If you’ve ever been told your photos are too dark, too bright—or worse, that your colors look wrong—you might have a calibration issue. Calibrating your computer monitor before editing your photos ensures your colors and brightness are accurate, according to a common standard. Without calibration, you run the risk of your photos looking “off” on other people’s screens—or ending up with prints that look wildly different from how you thought they would.

If you calibrate your monitor properly, you can rest assured that your black will be black, white will be white, red will be red, green will be green, blue will be blue, and so on. In this guide, we’ll cover the basics of calibrating your desktop or laptop monitor, without going into too many technical details.

While color calibration is a complex topic, we wanted to break down the fundamentals in a way that’s easy to understand—and won’t take up too much of your time. Our recommended method, which involves using a hardware device, should take you twenty minutes at the most (more likely, under ten).

Every screen displays colors and brightness differently, but calibration offers some consistency across devices. You spend a lot of time editing your photos, so it’s worth taking that extra step to ensure that what you see is what you get. It’s also worth noting that some monitors come straight out of the box with better calibration than others. If color accuracy is important to your practice, it might be worth investing in a more expensive monitor.

Some monitors also have a larger color gamut than others, meaning they show a wider range of colors. For example, a monitor that uses the Adobe RGB color space will be able to display a wider range of colors than one using the sRGB color space. Another thing to keep in mind, in general, is that you always want to view and edit images in color-managed applications for consistency when using color profiles.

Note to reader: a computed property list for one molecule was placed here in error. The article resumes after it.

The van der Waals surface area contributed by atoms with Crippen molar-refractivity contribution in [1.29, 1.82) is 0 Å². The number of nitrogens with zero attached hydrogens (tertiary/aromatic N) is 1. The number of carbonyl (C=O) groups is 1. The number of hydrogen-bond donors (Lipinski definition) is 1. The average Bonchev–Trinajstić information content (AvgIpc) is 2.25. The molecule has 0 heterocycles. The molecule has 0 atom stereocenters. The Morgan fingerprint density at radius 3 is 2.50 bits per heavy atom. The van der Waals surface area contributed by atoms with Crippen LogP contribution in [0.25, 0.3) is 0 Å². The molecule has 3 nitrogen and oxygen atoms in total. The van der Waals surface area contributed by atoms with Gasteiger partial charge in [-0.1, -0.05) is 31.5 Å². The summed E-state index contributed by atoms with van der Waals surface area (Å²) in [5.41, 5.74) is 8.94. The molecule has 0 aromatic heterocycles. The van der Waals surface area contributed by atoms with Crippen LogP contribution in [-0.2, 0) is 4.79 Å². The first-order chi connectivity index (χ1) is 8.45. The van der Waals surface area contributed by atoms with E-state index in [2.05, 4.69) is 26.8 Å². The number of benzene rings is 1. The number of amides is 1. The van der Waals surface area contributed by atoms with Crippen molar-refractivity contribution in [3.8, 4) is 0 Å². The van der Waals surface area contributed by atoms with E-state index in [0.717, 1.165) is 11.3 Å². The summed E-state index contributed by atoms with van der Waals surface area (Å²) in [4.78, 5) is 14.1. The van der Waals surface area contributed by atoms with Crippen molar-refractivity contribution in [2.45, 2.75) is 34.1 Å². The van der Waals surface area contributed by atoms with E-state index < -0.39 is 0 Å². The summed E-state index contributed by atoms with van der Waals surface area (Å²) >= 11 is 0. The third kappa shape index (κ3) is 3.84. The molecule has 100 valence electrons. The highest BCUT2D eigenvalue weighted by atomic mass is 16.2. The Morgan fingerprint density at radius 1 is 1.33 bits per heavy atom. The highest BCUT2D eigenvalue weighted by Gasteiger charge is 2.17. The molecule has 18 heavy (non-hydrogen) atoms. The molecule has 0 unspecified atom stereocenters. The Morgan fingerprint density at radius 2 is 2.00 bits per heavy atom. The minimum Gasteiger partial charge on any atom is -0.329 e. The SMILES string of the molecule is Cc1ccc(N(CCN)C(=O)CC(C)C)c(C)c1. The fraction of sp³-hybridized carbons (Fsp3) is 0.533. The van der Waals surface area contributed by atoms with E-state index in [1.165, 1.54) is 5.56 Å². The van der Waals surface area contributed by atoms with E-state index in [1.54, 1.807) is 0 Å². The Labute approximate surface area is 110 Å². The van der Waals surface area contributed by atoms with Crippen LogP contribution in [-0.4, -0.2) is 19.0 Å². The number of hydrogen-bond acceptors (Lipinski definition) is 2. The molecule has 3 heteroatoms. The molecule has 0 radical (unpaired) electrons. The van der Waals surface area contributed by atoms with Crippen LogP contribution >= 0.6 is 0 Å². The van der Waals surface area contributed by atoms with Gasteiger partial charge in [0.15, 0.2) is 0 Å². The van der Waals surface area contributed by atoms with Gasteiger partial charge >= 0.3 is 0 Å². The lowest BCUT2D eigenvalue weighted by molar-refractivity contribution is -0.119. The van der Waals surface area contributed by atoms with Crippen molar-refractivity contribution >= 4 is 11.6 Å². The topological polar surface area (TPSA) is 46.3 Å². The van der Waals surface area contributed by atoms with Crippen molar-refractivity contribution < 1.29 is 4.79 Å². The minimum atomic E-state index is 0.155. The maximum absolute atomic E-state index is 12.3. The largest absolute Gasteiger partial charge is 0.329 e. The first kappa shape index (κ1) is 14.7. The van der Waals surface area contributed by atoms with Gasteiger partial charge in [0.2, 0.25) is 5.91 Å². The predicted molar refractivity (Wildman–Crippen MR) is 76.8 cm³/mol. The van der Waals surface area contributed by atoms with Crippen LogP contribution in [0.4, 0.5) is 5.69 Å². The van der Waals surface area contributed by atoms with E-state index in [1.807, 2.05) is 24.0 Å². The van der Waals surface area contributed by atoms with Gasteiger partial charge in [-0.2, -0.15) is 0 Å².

Software versus hardware calibration

In general, the simplest methods for calibrating your monitor fall into one of two categories: software-only and hardware calibration. Software calibration can be done using free tools, including those that come with your operating system, such as MacOS or Windows 10; if you go this route, you’ll follow some steps to manually adjust the gamma, brightness, contrast, and colors, using test images provided at each step.

There are also free-to-use websites that show you similar tests and walk you through various calibration steps, like the popular Lagom LCD monitor test pages. These are usually a step up from your local tool, but there’s a better, third option we’ll discuss shortly.

Of course, the benefit of using software-only calibration is that it (usually) doesn’t cost anything, and it might work okay for casual use. But because you’re relying on your own perception of color and brightness, which is subjective, you might get it wrong. Plus, it takes a long time. That’s where hardware calibration comes into play.